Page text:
Action thrillers set in a setting where a mysterious illness spreads like wildfire among the general public are nothing new in South Korea. A number of other movies portraying law enforcement at its wit’s end and uncontrolled surroundings have been influenced by COVID-19. Byung-Gil Jung’s adrenaline-pumping, continuous action extravaganza Carter, a Netflix original, is the most recent Korean example of this well-known cliché. Byung-Gil Jung’s film is a sort of John Wick meets Train to Busan meets Kate knockoff with just enough Resident Evil tossed in.
The plot is a haphazard amalgam of the aforementioned titles, but the battle scenes are well handled, and the stunt choreography is top-notch. The only reason to watch Carter is for the 360-degree, point-of-view shots, whether it be hand-to-hand combat, weapon discharge, chase scenes across busy streets and isolated train tracks, jungle warfare, or long-drawn-out aerial assault (aircraft and helicopter). These shots were created by the action directors, stunt coordinators, and stuntpeople who worked on the production.
Along with the crazy yet remarkably realistic (for the most part) action, the cinematography is, as one would imagine, pretty outstanding. There are passages that make you feel as though you’re right there with our protagonist, taking out the advancing horde one body at a time. Temporary amnesia, a microchip in the brain, loyalty to one’s country, familial bonds, parental duty and sacrifice, a multinational conspiracy and espionage, as well as an odd disease that sets off this spiralling lunacy, are just a few of the absurdly intertwined components in the story. The film’s genre is treated with no holds barred, which overshadows the uninspired and unimpressive narrative.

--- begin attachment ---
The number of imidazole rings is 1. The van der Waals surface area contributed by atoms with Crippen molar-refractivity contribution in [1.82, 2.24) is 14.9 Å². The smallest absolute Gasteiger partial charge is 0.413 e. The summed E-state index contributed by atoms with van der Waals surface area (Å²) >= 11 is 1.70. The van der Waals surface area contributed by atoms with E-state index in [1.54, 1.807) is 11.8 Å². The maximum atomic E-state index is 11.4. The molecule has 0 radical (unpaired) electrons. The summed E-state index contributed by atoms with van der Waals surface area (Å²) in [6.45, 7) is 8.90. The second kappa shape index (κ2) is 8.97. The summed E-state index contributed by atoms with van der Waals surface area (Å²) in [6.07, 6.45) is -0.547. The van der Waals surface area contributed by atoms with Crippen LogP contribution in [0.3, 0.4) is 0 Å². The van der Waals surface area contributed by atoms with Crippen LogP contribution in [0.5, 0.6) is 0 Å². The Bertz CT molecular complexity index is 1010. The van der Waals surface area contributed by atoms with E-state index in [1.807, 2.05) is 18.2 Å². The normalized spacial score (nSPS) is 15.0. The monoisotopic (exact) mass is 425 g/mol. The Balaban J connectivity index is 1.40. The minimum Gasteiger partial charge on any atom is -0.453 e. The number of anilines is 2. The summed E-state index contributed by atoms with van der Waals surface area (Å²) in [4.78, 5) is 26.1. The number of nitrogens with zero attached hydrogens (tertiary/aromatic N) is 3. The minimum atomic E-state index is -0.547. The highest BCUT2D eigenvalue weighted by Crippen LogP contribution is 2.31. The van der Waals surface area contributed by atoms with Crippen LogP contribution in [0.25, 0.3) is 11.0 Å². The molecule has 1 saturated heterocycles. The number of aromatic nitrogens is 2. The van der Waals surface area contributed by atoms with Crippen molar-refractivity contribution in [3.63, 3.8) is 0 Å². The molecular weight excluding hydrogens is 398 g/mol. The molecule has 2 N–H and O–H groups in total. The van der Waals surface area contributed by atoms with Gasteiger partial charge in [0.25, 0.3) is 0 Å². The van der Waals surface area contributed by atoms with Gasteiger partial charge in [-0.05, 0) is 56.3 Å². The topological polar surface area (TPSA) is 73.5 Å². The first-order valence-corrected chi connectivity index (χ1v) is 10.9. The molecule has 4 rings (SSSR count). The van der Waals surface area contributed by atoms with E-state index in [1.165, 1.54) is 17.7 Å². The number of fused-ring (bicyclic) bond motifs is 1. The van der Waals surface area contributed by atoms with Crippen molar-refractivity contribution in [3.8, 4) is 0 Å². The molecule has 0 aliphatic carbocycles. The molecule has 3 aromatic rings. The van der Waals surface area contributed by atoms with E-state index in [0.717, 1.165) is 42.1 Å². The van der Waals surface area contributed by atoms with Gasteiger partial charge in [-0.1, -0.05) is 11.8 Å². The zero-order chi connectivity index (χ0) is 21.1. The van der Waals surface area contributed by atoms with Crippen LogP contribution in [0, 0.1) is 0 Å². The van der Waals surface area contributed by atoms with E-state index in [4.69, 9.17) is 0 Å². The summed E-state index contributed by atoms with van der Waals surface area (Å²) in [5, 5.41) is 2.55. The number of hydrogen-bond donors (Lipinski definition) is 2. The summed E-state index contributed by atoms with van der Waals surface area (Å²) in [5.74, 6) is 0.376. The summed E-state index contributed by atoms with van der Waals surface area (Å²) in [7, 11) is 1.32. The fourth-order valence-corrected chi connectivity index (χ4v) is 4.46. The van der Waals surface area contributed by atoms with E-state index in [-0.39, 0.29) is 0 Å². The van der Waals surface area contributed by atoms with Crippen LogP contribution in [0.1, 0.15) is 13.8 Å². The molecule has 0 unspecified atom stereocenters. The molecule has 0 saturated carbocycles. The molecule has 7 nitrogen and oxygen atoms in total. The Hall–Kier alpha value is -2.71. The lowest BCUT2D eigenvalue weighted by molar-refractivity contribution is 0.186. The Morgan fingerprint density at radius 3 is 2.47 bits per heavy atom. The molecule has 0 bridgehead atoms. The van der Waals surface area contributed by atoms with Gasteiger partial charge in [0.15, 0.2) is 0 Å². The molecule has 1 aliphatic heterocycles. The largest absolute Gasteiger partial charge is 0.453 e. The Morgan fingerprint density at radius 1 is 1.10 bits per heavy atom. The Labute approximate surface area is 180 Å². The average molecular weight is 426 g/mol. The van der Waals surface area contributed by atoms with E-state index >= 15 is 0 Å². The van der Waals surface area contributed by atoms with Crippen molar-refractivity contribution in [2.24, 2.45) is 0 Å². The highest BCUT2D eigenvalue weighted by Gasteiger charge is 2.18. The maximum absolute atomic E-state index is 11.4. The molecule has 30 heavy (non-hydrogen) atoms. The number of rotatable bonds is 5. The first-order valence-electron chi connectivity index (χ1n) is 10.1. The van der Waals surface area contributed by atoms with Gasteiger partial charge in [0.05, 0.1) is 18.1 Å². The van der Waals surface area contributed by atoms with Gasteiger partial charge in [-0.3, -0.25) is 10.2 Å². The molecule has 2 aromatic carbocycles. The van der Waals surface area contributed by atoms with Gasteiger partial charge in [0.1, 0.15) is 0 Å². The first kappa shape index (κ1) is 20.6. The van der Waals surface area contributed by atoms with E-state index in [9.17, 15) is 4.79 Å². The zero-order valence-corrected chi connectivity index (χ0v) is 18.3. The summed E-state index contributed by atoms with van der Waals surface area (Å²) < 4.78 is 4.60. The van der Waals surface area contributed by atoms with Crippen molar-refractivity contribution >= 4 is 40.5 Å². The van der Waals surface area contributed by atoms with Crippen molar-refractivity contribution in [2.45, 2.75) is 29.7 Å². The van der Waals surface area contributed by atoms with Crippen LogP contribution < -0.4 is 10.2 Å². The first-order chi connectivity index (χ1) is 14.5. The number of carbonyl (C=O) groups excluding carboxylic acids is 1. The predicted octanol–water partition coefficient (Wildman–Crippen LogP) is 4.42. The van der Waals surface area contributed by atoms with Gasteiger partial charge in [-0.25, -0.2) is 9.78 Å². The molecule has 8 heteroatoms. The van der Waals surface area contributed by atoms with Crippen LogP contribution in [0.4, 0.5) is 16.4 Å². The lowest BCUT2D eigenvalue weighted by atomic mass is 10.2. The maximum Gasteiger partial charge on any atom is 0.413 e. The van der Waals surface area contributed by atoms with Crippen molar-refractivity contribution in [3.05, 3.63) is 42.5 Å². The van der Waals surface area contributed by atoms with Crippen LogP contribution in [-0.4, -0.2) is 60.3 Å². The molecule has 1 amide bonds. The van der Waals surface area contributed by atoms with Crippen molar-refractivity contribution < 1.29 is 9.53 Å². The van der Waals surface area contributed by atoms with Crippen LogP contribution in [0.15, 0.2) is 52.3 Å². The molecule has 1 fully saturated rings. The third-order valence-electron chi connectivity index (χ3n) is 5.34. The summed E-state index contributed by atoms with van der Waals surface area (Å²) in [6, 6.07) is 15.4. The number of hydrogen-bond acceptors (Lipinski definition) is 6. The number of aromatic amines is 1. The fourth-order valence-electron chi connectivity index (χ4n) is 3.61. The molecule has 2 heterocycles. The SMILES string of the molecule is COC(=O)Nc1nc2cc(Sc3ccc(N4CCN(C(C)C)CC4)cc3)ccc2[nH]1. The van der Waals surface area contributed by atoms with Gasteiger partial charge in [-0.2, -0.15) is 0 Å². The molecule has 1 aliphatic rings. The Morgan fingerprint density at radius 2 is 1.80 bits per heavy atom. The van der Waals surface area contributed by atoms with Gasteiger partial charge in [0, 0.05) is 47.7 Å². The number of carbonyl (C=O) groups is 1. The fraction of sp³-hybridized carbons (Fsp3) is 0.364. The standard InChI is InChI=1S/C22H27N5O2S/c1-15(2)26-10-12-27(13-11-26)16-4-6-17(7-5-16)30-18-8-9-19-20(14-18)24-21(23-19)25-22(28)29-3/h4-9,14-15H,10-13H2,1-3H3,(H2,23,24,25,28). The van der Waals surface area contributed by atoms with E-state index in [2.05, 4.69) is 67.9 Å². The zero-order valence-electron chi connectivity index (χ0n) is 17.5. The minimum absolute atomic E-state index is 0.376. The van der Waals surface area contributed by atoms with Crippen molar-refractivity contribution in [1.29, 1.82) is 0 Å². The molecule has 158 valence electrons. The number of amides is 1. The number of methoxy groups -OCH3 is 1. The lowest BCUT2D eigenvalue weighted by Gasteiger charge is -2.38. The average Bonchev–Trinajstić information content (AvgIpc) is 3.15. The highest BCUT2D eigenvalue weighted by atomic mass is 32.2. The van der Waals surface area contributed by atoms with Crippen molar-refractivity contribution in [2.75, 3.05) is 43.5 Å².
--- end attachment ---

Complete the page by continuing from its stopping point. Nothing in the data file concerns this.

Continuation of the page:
It isn’t a particularly clever vision, to begin with, but I suppose that wasn’t Byung-Gil Jung’s intention. A man discovers he has lost all memory upon awakening in a bloody and bruised hotel room. He is trying to answer questions like how he got there, who he is, and why the CIA is at his door. What’s worse is that he is receiving survival instructions from an audio gadget that is buried deep into his ear. He can’t remember the woman’s family, but she warns him to trust her or his wife and child back in North Korea will be in danger.
He accepts his identity (Carter Lee) at face value and follows the voice’s instructions since he seems to have nothing to lose. He pulls together what little he can along the way, but the evil guys arrive thick and fast (leaving him with little alternative except to murder or be killed). Both Korea and the United States have been infected by an unidentified, lethal virus known as the DMZ (from the Korean Demilitarized Zone).
A prominent epidemiologist from Korea has discovered a treatment through his little daughter, but he has since vanished. While rumours of a destabilising coup circulate, the South and North accuse one another of defamation. To safeguard its own interests, US Intelligence intervenes. The child comes first and foremost. Where is she, though? Where is the physician? An untrustworthy voice inside Carter’s ear, a voice he is sceptical of from the start, is leading his suicide espionage operation to find the girl and bring her to North Korea.
Carter doesn’t even give you a minute to catch your breath since the action is so nonstop that it feels like an assembly line of fighting moves. The authors and directors are knowledgeable about their work in this regard. And they effectively capitalise on what is working. The movie has a weak story that borrows from a number of other films with a similar theme. You’re going to be incredibly let down if you focus on that instead of Carter’s overt daredevilry too much. The best course of action, in this case, could be to relax and let things happen naturally!